Yellow brick church continues service as the Riverside Chapel

Members of the Riverside Chapel board of directors and Pastor “Buck” Hall (kneeling, center left) gather around the church’s new sign on Broad Street after recently changing its name.

SALAMANCA — The former United Congregational Methodist Church on Broad Street may have a new name, but the building and the people inside it are still familiar to many.

After about a two-year process, the Riverside Chapel, now an independent non-denominational church, is the official name for what many in the Salamanca area know as the “yellow brick church” at 134 Broad St.

Jodi Scanlon, chair of the church board, said they felt it was time to go independent for several reasons, including feeling it would be better financially.

Part of the process included seven individual members of the church filing paperwork to an attorney to form the new church, Scanlon explained. She said they had to submit bylaws and list what the new church’s beliefs are before it became official.

“It has to go to an attorney and it has to go to a judge before you can be a church,” she said. “It took quite a long time for the process to go through.” The new name change had been finalized only a couple months ago.

Along with its new status as an independent church, the Riverside Chapel is led by its newest Pastor Clyde Eli Hall IV, known affectionately to his flock as Pastor Buck.

“They formed a new church while still under the umbrella of the United Methodist Congregational church,” he said. “One they established this church, it was a long process in the lawyer’s hands of separating from the United Methodist and Congregational.”

Buck, 47, has been with the church for a little less than a year, but said he’s enjoyed his role so far because of the people.

“There’s a lot of older folks here, and for me, the best way to describe it is seeing your grandma and grandpa,” he said. “You just love to be around them, and this church is filled with folks like that. You just love them, and they love you.”

Originally from the Nunda area in Livingston County, Buck didn’t grow up in a Christian family, but found his faith at about age 9 when attending church for the first time with his best friends.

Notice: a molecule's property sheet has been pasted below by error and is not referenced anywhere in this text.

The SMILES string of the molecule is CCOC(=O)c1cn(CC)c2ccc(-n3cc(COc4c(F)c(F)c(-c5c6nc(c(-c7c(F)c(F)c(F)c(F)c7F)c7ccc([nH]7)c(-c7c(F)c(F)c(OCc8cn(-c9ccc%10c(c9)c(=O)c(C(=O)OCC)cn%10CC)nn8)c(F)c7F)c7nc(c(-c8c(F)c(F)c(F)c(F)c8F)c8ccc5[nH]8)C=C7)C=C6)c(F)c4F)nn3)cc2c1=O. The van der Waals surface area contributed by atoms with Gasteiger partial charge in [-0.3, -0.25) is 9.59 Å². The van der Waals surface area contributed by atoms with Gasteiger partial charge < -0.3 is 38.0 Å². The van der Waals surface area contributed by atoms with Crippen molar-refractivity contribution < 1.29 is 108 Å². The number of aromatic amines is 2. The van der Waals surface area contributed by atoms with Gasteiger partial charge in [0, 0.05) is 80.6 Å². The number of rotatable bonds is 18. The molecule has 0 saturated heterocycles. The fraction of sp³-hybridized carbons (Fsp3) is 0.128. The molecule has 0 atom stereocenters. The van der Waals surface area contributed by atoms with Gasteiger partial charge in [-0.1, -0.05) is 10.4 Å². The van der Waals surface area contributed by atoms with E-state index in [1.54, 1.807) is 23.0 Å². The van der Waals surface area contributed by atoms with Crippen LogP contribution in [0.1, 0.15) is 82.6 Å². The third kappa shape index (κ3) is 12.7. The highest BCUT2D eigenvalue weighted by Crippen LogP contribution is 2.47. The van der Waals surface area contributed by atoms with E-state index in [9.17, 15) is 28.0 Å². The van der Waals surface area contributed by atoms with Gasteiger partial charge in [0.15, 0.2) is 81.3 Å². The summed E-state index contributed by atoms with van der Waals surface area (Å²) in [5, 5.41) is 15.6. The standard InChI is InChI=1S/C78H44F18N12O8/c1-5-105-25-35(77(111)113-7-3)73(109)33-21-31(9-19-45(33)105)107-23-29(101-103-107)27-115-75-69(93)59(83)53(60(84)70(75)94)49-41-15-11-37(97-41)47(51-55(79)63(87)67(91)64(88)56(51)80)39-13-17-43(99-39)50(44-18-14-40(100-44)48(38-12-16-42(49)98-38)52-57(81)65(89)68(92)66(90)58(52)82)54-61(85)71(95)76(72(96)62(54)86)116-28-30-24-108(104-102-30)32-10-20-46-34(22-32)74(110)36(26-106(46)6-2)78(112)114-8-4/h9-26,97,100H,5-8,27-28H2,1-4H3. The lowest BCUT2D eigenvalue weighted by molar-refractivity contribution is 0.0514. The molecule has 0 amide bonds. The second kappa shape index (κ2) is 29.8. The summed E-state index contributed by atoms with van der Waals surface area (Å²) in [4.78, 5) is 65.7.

“I was a young Christian living in a family of non-Christians,” he recalled. “The only spiritual sustenance I got was a youth group mid-week with my friends.”

Buck received a degree from Alfred State College in Building/Construction and started his own construction company at 22. Then, in his early 30s, Buck said he was called to service and went back to school at Houghton College in 2004, earning a degree in Ministry.

“I had no idea that I was going to become a pastor. In fact, I remember once thinking I could not do what he does, looking at the pastor,” he said. “But lo and behold, six or seven years later at age 31, I felt the call to ministry and I just went for it.”

In 2007, Buck accepted his first church assignment at Little Valley Wesleyan and was there for 10 years. Since that appointment ended in 2017, Buck said he had been working at Sixt Lumber until the opportunity to be pastor in Salamanca came about.

“I knew the pastor who was here as an interim, Mike Trenchard,” he said. “Just in conversation with him about what’s happening, I kept my ears open because I knew I was leaving the Wesleyan church and looking for what God would have me do next.”

MANY OF THE day-to-day operations of the church itself remain the same since the changes, with many of the same people involved and services offered.

“Stepping into the role here, I didn’t want to change too much,” Buck said. “As I continue on, I’m going to be here more often.”

One element that helped the Riverside Chapel’s transition was the church owns the building. Scanlon said the Methodist Conference often takes over the building and finances, but because it was combined with the Congregational church, as well as the building’s location on the Seneca Nation’s Allegany Territory, the local church was able to keep ownership of it.

Although now a non-denominational church, Buck said the services are still similar to many Protestant church and mostly in line with what many of them believe.

Looking to the future, Buck said their goal is to continue their mission of growing and inviting people into the faith. He said they have several community service projects done throughout the year to help the Salamanca area, including a yard sale, food drive, craft show and a park picnic.

“We have a good, solid base of people to work with,” he said. “We have a great facility. It’s large, it takes a lot of resources to maintain, but it’s beautiful.”

Buck said he hopes to see Riverside Chapel become an iconic church in Salamanca, known not only for its building but through a reputation of doing good work in the community.

“Right now it’s in the planning stages. It’s going to take some time to really get things rolling,” he said. Some of Buck’s ideas include a second service during an evening, a Bible study group and offering more music opportunities.

Buck is married with two adopted children and one step-child and lives in the Little Valley area.

For more information, call the church at 945-1075. Riverside Chapel is also working on a new website and social media accounts, which will be coming soon.

(Contact managing editor Kellen Quigley at